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Ron Paul


The Political Junkie, The Political Maverick. Andy Carvin/NPR hide caption

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I'll confess I was a bit worried about Ron Paul as a guest. The Congressman and Republican Presidential candidate's campaign may be the most interesting of this year's also-rans. Once the presidential nominee of the Libertarian Party, Rep. Paul's long-shot candidacy never found much traction with voters, but caught fire on the Internet, where he generated astonishing financial support from many thousands of donors. We had him on the show a couple of times by phone from the campaign trail in relatively short interviews, but I was concerned that lengthy explanations of monetary policy might sound just a little bit, well, wonky.

If you heard his appearance yesterday with NPR's political editor Ken Rudin, on our Political Junkie Segment, Rep. Paul was charming, self-deprecating, and, at times, quite funny. It's easier for a politician with little at stake to be forthright, but it's refreshing, nevertheless. And extending the time gave listeners a chance to hear more depth - and, when he spoke about bringing troops back home, deconstructing the "American Empire, " and the difficulties of third party candidates, the depth of passion. I regret that we still don't know what Ron Paul plans to do with all that money he raised - his may be the best financed uncontested congressional campaign in history.



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Mr. Conan, you & Mr. Rudin were much too kind to Ron Paul. Couldn't you have challenged him more on the disgraceful racist & anti-Semitic comments he has endorsed (published under his name)? Why didn't you ask him more about libertarian principles? Should we respect private property to the point that we rid ourselves of wildlife refuges & even public parks?

Also, Paul is not deconstructing the American Empire. He simply wants to pull out all troops from foreign lands. The question is whether he is willing to spend government money to help the rest of the world rise to our standard of living. Is he willing to spend government money for diplomatic purposes?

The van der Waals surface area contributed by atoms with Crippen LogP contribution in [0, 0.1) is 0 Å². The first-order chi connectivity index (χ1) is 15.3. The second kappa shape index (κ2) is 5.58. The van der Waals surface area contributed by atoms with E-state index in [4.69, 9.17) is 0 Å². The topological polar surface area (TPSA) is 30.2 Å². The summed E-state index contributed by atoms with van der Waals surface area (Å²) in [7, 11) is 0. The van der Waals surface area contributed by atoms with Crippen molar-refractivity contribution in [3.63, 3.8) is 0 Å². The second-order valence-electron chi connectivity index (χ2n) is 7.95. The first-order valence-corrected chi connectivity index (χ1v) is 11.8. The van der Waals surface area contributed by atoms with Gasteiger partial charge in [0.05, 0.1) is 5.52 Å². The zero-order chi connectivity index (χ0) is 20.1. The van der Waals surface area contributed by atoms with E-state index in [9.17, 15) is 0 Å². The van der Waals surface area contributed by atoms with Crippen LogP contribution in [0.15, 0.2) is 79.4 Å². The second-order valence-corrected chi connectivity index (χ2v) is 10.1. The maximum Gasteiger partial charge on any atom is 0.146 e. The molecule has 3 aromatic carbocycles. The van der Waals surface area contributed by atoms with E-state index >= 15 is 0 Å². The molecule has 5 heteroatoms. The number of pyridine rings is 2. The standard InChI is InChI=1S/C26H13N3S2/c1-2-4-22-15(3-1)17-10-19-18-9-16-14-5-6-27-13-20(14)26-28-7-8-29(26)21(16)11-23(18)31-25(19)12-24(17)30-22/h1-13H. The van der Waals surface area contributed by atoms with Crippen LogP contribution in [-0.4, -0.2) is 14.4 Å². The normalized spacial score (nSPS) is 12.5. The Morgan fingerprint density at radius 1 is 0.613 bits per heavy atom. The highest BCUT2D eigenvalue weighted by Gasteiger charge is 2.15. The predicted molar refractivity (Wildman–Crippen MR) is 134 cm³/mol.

Sent by Matthew Bond | 12:50 PM | 5-15-2008

Ron Paul's candidacy has ignited a pursuit of liberty by every American regardless of race and creed. He is strongly against dividing Americans up into political blocks because nothing ever gets done because you are divided into competing interests.
Those that use such arguments are themselves racist and foolish. Every American is entitled to Liberty and Freedom. Our government is directly a result of personal action or inaction. Clearly, the mainstream has done a very poor job developing a successful modern government.
Look at the Facts, 53 trillion unfunded liabilities associated with Social Security Trust fund, a 2.0 Trillion dollar war with a group of people that have nothing to do with America or the Americans. If you are an American you and your parents got us to this point in time.
Many claim that Ron Paul's focus on not intervening in other governments or foreign lands is in fact isolationist. They people that make these claims are in fact proponents of preemptive war and appear to be bound by a philosophy based on the premise of "Fear of attach allows us to disengage our moral responsibility to not Kill". It's ok to kill the country that sends it armies, navy or air force to injure or kill us, but morally is it ok to kill people that have the misfortune of living in a country that has militants that individually attack us. In Iraq this argument does not apply because only Saudis attacked us.

Now we have a true agent of Change in our country that has the very founders words to back him. But still there are those that castigate Ron Paul by claiming Paul's ideas are out dated are actually dis-associating the very foundation of our nation as if it were crazy talk. This is truely crazy and in this humble persons opinion GOPers old guard are starting to look like more crazy than Ron Paul.